By RALPH D. RUSSO AP College Football Writer
Texas jumped seven spots to No. 4 in The Associated Press college football poll on Sunday after beating Alabama, and the Pac-12 became just the second conference to place as many as eight teams in an AP Top 25.
Georgia received 55 first-place votes to remain the clear No. 1. Michigan was No. 2, with two-first place votes. No. 3 Florida State received three first-place votes and moved up a spot.
Texas received two-first place votes after its biggest regular-season victory in years. The Longhorns are in the top five for the first time since starting the 2010 season at No. 5 and have their highest ranking since finishing No. 2 after losing the BCS championship game to Alabama in 2009.
Behind quarterback Quinn Ewers, Texas became the first team to beat Alabama by double-digits on its home field under coach Nick Saban.
The loss dropped Alabama seven spots to No. 10, its lowest ranking since early last November, when the Crimson Tide also were 10th.
Southern California moved up a spot to No. 5, giving the top five representation from each Power Five conference for the first time since Sept. 24, 2017. That top five was Alabama (SEC), Clemson (Atlantic Coast Conference), Oklahoma (Big 12), Penn State (Big Ten) and USC.
No conference has more teams than the Pac-12, which is in its last season with its current membership before 10 of its schools depart for other leagues in 2024.
Only the Southeastern Conference ever had placed as many eight teams in single AP Top 25, doing it 21 times with a record 10 in September 2015.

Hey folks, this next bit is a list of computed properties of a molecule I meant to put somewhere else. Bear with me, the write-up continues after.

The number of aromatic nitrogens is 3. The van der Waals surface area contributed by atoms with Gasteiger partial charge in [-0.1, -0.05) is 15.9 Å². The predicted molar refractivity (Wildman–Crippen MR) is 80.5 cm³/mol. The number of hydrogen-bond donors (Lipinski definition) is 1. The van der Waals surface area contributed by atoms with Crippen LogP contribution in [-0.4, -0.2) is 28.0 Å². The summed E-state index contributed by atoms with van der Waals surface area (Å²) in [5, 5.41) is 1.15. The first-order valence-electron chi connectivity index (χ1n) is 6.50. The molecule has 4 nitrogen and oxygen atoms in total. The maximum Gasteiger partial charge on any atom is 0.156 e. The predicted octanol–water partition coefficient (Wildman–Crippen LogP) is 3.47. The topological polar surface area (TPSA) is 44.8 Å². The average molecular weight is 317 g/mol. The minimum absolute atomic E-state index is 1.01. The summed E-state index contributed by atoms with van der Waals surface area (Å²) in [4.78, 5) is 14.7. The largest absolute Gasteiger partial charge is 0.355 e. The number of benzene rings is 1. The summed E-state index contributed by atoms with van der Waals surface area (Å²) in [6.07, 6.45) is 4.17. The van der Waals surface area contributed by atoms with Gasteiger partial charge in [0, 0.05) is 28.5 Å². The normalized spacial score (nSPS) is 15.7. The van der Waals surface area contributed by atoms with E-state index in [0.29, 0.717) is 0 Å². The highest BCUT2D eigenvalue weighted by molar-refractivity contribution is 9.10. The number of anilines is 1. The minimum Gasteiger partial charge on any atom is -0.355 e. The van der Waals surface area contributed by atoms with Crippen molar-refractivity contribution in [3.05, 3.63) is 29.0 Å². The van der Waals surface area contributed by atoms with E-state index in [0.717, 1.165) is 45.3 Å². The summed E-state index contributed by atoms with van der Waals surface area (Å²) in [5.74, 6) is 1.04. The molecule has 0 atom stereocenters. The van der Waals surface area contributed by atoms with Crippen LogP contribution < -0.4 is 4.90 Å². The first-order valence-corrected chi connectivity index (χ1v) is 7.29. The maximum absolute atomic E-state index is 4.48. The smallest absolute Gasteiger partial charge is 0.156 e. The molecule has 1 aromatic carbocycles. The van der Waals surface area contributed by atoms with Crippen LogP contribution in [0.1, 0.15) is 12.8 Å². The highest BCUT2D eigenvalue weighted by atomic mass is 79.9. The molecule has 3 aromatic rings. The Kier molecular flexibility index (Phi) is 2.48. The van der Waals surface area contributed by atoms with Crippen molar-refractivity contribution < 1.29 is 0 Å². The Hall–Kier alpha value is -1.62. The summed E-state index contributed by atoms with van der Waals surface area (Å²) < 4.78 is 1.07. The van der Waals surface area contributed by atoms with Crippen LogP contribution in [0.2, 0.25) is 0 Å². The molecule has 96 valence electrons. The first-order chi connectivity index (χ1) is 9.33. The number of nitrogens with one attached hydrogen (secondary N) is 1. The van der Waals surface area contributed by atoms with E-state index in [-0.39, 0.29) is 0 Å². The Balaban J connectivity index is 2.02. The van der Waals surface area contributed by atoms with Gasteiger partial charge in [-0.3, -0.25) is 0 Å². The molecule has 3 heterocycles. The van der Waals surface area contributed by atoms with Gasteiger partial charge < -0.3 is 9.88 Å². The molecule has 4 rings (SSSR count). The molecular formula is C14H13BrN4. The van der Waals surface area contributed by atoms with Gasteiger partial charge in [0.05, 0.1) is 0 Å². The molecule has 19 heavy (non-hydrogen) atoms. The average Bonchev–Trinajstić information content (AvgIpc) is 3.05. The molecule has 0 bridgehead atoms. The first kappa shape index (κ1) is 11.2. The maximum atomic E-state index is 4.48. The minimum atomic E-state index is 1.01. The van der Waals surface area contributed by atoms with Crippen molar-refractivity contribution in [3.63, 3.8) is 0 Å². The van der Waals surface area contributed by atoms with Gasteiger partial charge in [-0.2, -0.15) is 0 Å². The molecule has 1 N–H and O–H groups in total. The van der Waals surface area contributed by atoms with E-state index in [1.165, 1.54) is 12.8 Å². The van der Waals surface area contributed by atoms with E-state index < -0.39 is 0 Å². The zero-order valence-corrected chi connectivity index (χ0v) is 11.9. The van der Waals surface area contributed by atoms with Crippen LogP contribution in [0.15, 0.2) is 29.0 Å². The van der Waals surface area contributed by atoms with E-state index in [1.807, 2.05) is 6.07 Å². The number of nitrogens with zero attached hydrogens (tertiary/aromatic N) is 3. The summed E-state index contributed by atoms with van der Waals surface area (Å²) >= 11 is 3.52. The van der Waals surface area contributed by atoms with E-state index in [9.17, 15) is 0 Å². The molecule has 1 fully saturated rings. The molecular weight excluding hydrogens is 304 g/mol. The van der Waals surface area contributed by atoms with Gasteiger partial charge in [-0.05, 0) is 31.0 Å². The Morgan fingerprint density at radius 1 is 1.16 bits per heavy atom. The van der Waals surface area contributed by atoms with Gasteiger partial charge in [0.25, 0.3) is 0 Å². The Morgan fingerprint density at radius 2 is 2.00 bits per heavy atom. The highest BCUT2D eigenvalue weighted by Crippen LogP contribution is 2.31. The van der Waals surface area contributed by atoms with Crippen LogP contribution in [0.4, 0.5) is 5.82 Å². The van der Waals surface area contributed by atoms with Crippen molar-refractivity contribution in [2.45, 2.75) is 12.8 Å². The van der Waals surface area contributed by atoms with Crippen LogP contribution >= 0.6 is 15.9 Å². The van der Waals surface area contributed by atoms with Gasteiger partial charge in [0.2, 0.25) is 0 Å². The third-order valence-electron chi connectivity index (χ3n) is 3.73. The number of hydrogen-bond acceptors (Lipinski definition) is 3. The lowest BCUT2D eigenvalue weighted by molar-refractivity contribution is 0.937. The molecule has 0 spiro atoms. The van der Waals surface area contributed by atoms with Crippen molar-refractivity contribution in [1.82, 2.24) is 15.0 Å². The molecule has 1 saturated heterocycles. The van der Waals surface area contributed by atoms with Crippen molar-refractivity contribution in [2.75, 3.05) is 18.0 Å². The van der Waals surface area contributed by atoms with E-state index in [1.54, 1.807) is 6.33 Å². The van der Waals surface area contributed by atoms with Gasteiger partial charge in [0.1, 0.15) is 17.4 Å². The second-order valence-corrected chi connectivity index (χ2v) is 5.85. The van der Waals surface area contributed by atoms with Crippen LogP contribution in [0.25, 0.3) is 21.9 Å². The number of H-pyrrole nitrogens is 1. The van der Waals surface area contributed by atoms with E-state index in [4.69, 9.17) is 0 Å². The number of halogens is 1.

In this week’s AP Top 25, Washington is No. 8, Utah is 12th, Oregon is 13th and Oregon State is No. 16. Moving into the rankings are Washington State at No. 23 and UCLA at No. 24.
The Pac-12’s previous high was six ranked teams, achieved multiple times including last week.
Oregon State and Washington State are the only members of the conference committed to it beyond this school year and would like to preserve the Pac-12, but whether its Power Five status can preserved remains to be seen.
After Washington State beat Wisconsin on Saturday night, Cougars coach Jake Dickert noted his school’s unfortunate position.
“We belong in the Power Five,” Dickert told ESPN among a swarm of Cougars, who rushed the field in Pullman.
No. 6 Ohio State, No. 7 Penn State and No. 9 Notre Dame rounded out the top 10.
Alabama’s streak of top-10 rankings is now at 128, which dates to the 2015 season.
The Crimson Tide’s streak is the second-longest in AP poll history behind Miami’s 137 from 1985-93.
The next five longest streaks of appearing in the top five:
— Clemson, 97 from 2015-21.
— Nebraska, 96 from 1993-98.
— Florida, 81 from 1992-97.
UCLA and Washington State were two of four teams to move into the rankings this week.
— No. 22 Miami is ranked for the first time since last September, when it fell out of the AP Top 25 after losing at Texas A&M. The Hurricanes beat the Aggies on Saturday to move back in and knock out A&M.
Miami and Florida State are both ranked in the regular season for the first time since Sept. 18, 2017.
— No. 25 Iowa slipped back in after falling out last week. The Hawkeyes beat Iowa State on Saturday.
Falling out along with Texas A&M were Wisconsin, which lost at Washington State, and Tulane, which lost at home to Mississippi.
Clemson also slipped out of the rankings, ending a streak of 21 straight appearances. The Tigers barely held on to a spot in the poll at No. 25 last week following an opening loss to Duke. Their rout of Charleston Southern on Saturday wasn’t enough to keep them ranked.
With Tulane dropping out, there are no ranked teams from conferences outside the Power Five. The last time that happened was a little less than a year ago, though three Group of Five conference teams ended up finishing the season ranked.
Pac-12 — 8 (Nos. 5, 8, 12, 13, 16, 18, 23, 24).
SEC — 5 (Nos. 1, 10, 11, 14, 17).
ACC — 4 (Nos. 3, 20, 21, 22).
Big Ten — 4 (Nos. 2, 6, 7, 25).
Big 12 — 3 (Nos. 4, 15, 19).
Independent — 1 (No. 9).
RANKED vs. RANKED
No games match ranked teams this week.